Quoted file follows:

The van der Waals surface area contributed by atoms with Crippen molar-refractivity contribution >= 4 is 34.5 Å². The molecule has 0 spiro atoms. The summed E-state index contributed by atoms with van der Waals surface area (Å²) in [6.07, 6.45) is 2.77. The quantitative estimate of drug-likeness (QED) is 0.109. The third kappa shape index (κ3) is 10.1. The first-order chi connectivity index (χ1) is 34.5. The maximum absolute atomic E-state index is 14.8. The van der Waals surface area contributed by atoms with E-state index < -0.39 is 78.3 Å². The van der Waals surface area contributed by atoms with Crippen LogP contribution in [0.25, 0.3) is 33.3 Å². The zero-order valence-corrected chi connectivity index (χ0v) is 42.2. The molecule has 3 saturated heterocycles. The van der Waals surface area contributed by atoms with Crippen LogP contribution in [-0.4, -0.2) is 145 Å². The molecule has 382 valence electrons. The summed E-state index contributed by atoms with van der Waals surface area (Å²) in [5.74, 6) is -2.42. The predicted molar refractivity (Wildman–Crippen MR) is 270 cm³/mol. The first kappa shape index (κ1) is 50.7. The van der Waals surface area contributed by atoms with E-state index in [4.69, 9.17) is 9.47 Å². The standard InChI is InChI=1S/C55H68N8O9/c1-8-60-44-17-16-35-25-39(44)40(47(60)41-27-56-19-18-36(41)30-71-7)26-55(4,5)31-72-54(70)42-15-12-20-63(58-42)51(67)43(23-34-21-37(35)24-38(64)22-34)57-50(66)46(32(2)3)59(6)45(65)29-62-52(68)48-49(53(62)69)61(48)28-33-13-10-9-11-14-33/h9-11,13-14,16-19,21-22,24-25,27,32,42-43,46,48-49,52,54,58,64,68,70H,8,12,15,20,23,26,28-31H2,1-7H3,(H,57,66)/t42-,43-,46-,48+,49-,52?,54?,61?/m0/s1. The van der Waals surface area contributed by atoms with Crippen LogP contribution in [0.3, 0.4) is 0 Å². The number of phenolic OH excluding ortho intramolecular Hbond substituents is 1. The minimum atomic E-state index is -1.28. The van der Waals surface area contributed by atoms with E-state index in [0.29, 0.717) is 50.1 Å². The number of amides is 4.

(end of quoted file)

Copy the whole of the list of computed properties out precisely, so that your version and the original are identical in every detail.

The van der Waals surface area contributed by atoms with Crippen molar-refractivity contribution >= 4 is 34.5 Å². The molecule has 0 spiro atoms. The summed E-state index contributed by atoms with van der Waals surface area (Å²) in [6.07, 6.45) is 2.77. The quantitative estimate of drug-likeness (QED) is 0.109. The third kappa shape index (κ3) is 10.1. The first-order chi connectivity index (χ1) is 34.5. The maximum absolute atomic E-state index is 14.8. The van der Waals surface area contributed by atoms with E-state index < -0.39 is 78.3 Å². The van der Waals surface area contributed by atoms with Crippen LogP contribution in [0.25, 0.3) is 33.3 Å². The zero-order valence-corrected chi connectivity index (χ0v) is 42.2. The molecule has 3 saturated heterocycles. The van der Waals surface area contributed by atoms with Crippen LogP contribution in [-0.4, -0.2) is 145 Å². The molecule has 382 valence electrons. The summed E-state index contributed by atoms with van der Waals surface area (Å²) in [5.74, 6) is -2.42. The predicted molar refractivity (Wildman–Crippen MR) is 270 cm³/mol. The first kappa shape index (κ1) is 50.7. The van der Waals surface area contributed by atoms with E-state index in [4.69, 9.17) is 9.47 Å². The standard InChI is InChI=1S/C55H68N8O9/c1-8-60-44-17-16-35-25-39(44)40(47(60)41-27-56-19-18-36(41)30-71-7)26-55(4,5)31-72-54(70)42-15-12-20-63(58-42)51(67)43(23-34-21-37(35)24-38(64)22-34)57-50(66)46(32(2)3)59(6)45(65)29-62-52(68)48-49(53(62)69)61(48)28-33-13-10-9-11-14-33/h9-11,13-14,16-19,21-22,24-25,27,32,42-43,46,48-49,52,54,58,64,68,70H,8,12,15,20,23,26,28-31H2,1-7H3,(H,57,66)/t42-,43-,46-,48+,49-,52?,54?,61?/m0/s1. The van der Waals surface area contributed by atoms with Crippen LogP contribution in [0.3, 0.4) is 0 Å². The number of phenolic OH excluding ortho intramolecular Hbond substituents is 1. The minimum atomic E-state index is -1.28. The van der Waals surface area contributed by atoms with E-state index in [0.29, 0.717) is 50.1 Å². The number of amides is 4.